The Beauty of Darkness

I don’t know about you, but I am on the lookout for beauty these days. It feels like so many things are ugly, marred, broken, and difficult. I long for the perceived “easy” days of childhood, when my parents navigated the waters of adulthood and brought magic and beauty into our days with a simple “look at that flower God created, isn’t it beautiful?” Maybe I feel this way because I’m tired. I’m tired of the mess of the world, and beating a path to find beauty feels long, hard, and uphill. Maybe I feel this way because it’s winter here; around me the ground is brown and barren, the skies gray and heavy with rain, the plants still dormant and waiting for the warm spring sun. Maybe it’s because I’m forgetting what real beauty is and where to look for it.

I find that often beauty must be cultivated, tended, encouraged, and called out. The beautiful blooms of summer begin in the muddy soil of spring with its gray skies and days of rain. They don’t come without water, work, and weeding. With care, gentleness, and feeding, they sprout and grow. I’m reminded too, that the roots that feed the summer beauty mostly form in the darkness—in the cold of winter, away from sight. Unless they don’t. Sometimes the storms of winter rage and the roots don’t dive deep. You find those roots exposed, the plant withered and raw. The same can happen within our hearts. Our roots can grow deep in the dark seasons of hardship, trial, pain, and suffering; producing beauty and fruit in a time to come, or they can grow shallow, leaving our hearts exposed to the elements—unable to make sense of the world around us, conceding to chaos.

The past year had its share of difficulty, worries, uncertainty and if I’m honest, sometimes bareness, that I have felt deeply in my soul. Circumstances continue to whirl and sometimes I feel like Paul describes in Ephesians 4:4, “tossed about” by all of the opinions and craziness in the world. Lately, I have been reminded that I can either live in upheaval due to circumstances, bobbing in the waves of feelings that sometimes swamp me, pulling me into the sea of what-ifs, or I can run to the beauty of my Creator. I can rest in His character and glory that provoke my heart to worship.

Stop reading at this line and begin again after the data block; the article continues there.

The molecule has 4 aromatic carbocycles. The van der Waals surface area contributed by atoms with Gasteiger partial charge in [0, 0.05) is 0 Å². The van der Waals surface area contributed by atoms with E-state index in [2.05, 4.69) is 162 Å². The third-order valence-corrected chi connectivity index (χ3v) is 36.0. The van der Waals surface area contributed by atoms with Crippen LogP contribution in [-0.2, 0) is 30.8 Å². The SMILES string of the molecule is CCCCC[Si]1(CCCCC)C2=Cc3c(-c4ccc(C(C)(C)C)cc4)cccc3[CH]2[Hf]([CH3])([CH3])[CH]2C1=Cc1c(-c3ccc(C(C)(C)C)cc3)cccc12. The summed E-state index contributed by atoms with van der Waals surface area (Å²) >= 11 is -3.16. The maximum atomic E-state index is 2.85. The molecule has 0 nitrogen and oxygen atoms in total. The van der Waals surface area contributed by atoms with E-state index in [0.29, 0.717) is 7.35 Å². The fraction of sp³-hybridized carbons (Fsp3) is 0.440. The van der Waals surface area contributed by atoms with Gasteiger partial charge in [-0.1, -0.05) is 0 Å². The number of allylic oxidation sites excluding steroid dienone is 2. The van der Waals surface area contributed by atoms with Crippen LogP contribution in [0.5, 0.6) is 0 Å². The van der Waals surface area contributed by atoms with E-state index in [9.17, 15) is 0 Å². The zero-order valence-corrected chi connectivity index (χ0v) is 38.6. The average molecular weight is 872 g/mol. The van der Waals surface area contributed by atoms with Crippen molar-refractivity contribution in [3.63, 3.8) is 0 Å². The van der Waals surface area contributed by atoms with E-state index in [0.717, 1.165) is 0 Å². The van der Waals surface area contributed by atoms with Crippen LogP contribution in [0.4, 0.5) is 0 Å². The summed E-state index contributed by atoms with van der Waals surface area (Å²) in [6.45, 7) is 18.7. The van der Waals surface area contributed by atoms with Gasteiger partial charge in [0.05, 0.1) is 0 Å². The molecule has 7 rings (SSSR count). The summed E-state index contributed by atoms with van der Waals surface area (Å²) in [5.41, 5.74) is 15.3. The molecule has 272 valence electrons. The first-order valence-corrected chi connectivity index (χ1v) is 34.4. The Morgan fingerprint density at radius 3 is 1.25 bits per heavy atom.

In Isaiah 40 we see a reminder of who God is, what He has done, all He has accomplished. When I read and remember, and recount the ways He alone is God, my heart stills. My striving ceases. The swirling slows. 

“Do you not know? Do you not hear? Has it not been told to you from the beginning? Have you not understood from the foundations of the earth? It is He who sits above the circle of the earth, and its inhabitants are like grasshoppers; who stretches out the heavens like a curtain, and spreads them like a tent to dwell in; who brings princes to nothing, and makes rulers of the earth as emptiness.”

Isaiah 40:21-23

When I call to mind the things of God and look and meditate upon His beauty, my roots grow deep. The foundation for future flourishing is laid. Sometimes, it takes the winters; the long, dark, slow, cold days to drive my heart back into the Creator—back to His heart, where I may not see His hand but I can trust His steadiness. Ruth Chou Simons writes in Gracelaced: “Running behind and running on empty–sometimes we find our sense of hope trampled on the hardened earth of a winter season in our lives. God calls us to lay down our frantic striving and fears to discover what might be in store for us as we wait, trust, weep, and rest.” 

I’m learning, and maybe you are too, that I have a choice in the seasons of my soul that feel like winter.  I can grow shallow, choosing to let the feelings rule like waves of chaos, only to end up with my roots susceptible, and my foliage withering. Or I can grow stronger by pushing my roots deeper into my Savior, remembering His character and care, feeling the feelings, but not submitting to their frenzy. I can allow beauty to be born from the darkness, at the hand of my Creator, in His time.

These seasons, these long cold dark days, are a reminder for my soul. Beauty comes in many forms, and sometimes the darkness is a gift, one that doesn’t look beautiful now, but depending on how it is tended, can produce beautiful fruit in a later season. 1 Peter 3:4 says “but let your adorning be the hidden person of the heart with the imperishable beauty of a gentle and quiet spirit, which in God’s sight is very precious.” This is the beauty I want highlighted in my life. A heart and soul set firmly on Christ, not blowing about in the whims of the world. It can only be true when I am gazing at the true beauty and character of the God that never changes, allowing Him to work His will and way in my life.


Laci Steed is a stay at home, homeschooling mom of two boys. She is passionate about motherhood, truth, and creating community around God’s Word. She serves in women’s ministry at her church and recently wrote her first book, a Christmas devotional, called Emmanuel: 25 Days of Anticipating Jesus. Laci enjoys doing house projects, reading, and finding ways to be creative in the chaos that is the little years of parenthood.

One Comment Add yours

  1. Denise M. Graves says:

    Beautiful Laci. I am so excited for you. I look forward to reading your beautiful writing. My love and prayers, Aunt Denise

    Like

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